Defendants argue that Plaintiff's October 24, 2003 grievance was 1) untimely; and 2) not fully exhausted because Plaintiff did not appeal the denial of the grievance to the third or Director's level. (Mem. of Points and Authorities in Supp. of Mot. to Dismiss 6:24-7:4.) Despite the untimely nature of the October 24 grievance, Defendants accepted it for review "due to its status as challenging an institutional policy". (Mot. to Dismiss 7:2-3.) Whether Defendants can now seek dismissal of Plaintiff's claim based on Plaintiff's failure to exhaust after accepting the untimely grievance for review need not be decided. Even if Defendants' actions could be construed as a waiver of their right to reject Plaintiff's untimely grievance, see Bradley v. Williams, No. 07-1870-HU, 2009 WL 198014, at *2 (D. Or. Jan. 23, 2009) (stating that defendants cannot seek dismissal of plaintiff's claim for failure to comply with grievance system rules after accepting and reviewing the defective grievance and the appeals of the grievance), Plaintiff did not fully exhaust the October 24 grievance by appealing the denial to the third or Director's level of review.
As for Plaintiff's November 2007 grievances, Plaintiff argues that "[b]ecause Defendants have screened out Plaintiff's appeals, the grievance procedure has been rendered unavailable to him, and the Defendants cannot now claim that Plaintiff has failed to exhaust his administrative remedies." (Opp'n to Defs. ' Mot. to Dismiss 2.) Plaintiff cites Hall v. Alameida, No. S-03-1595 DFL KJM P, 2005 WL 2030728, at *3 (E.D. Cal. Aug. 23, 2005) for the proposition that an administrative appeal that is screened out by prison officials is effectively exhausted for the purposes of the exhaustion requirement in the Prison Litigation Reform Act. The court in Hall stated that "the Ninth Circuit recently has held that an inmate has exhausted all available remedies even when a grievance is rejected as time-barred because no further level of appeal remains available in the prison grievance system." Id. (citing Ngo v. Woodford, 403 F.3d 620, 625 (9th Cir. 2005), rev'd, 548 U.S. 81 (2006)). Hall is no longer good law. The Ninth Circuit case cited to in Hall was reversed by the Supreme Court in Woodford v. Ngo, 548 U.S. 81 (2006). Woodford held that "proper exhaustion of administrative remedies is necessary" under the Prison Litigation Reform Act. Id. at 83. "Proper exhaustion demands compliance with an agency's deadlines and other critical procedural rules because no adjudicative system can function effectively without imposing some orderly structure on the course of its proceedings." Id. at 90-91. The Supreme Court stated that proper exhaustion is necessary because otherwise "a prisoner wishing to bypass available administrative remedies could simply file a late grievance without providing any reason for failing to file on time." Id. at 95.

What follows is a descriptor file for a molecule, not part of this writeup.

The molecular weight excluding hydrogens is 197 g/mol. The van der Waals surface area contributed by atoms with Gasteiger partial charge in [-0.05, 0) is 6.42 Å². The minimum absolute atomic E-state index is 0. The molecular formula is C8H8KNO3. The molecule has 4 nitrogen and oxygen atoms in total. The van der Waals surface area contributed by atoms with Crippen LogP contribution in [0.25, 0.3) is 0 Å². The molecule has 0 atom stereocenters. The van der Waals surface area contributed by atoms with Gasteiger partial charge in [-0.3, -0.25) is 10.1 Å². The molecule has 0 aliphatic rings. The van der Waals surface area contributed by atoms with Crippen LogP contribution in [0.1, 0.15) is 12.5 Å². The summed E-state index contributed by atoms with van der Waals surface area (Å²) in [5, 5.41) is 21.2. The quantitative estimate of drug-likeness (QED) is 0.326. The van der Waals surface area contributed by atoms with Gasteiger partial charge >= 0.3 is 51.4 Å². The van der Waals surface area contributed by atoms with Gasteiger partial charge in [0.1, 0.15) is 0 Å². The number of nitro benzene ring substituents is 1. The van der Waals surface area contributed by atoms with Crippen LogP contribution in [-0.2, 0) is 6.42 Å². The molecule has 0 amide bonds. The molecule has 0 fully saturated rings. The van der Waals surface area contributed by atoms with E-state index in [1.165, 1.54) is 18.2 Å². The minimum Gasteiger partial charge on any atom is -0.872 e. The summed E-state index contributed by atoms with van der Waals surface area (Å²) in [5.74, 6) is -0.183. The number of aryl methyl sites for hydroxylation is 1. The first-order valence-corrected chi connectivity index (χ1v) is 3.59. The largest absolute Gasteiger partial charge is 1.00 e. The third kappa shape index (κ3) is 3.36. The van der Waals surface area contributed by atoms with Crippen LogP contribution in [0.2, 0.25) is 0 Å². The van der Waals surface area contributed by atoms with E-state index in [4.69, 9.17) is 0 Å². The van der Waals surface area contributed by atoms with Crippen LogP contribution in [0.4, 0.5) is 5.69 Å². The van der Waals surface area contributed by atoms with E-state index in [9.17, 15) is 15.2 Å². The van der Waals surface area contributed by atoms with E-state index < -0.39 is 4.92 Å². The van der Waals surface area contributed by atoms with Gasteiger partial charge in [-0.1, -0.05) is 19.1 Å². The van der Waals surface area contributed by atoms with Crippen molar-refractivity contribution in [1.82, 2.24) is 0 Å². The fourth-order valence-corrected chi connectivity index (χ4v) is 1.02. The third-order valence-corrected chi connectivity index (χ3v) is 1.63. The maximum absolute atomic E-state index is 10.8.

Plaintiff alleges that "he filed handwritten notes explaining why his appeals was filed beyond the 15 day time limit" along with his appeals. (Opp'n to Defs. ' Mot. to Dismiss 2.) Whatever those reasons were, Plaintiff has not provided them to the Court. As such, the Court finds that Plaintiff has failed to properly exhaust his administrative remedies.
II. Conclusion and Recommendation
The Court finds that Plaintiff did not completely exhaust his October 24, 2003 administrative grievance concerning the use of pepper spray by Defendants because Plaintiff did not pursue the grievance to the third level or the Director's level of review. The Court also finds that Plaintiff's two administrative grievances in November 2007 did not properly exhaust his administrative remedies because he failed to comply with the prison's 15-day deadline for filing grievances. Finally, the Court finds that Plaintiff's evidentiary objections against the declarations in support of Defendants' motion to dismiss are unfounded and should be denied.
Based on the foregoing, it is HEREBY RECOMMENDED that Defendants' motion to dismiss, filed March 2, 2009, be granted.
These Findings and Recommendations will be submitted to the United States District Judge assigned to the case, pursuant to the provisions of Title 28 U.S.C. § 636(b)(l). Within thirty (30) days after being served with these Findings and Recommendations, the parties may file written objections with the Court. The document should be captioned "Objections to Magistrate Judge's Findings and Recommendations." The parties are advised that failure to file objections within the specified time may waive the right to appeal the District Court's order. Martinez v. Ylst, 951 F.2d 1153 (9th Cir. 1991).
IT IS SO ORDERED.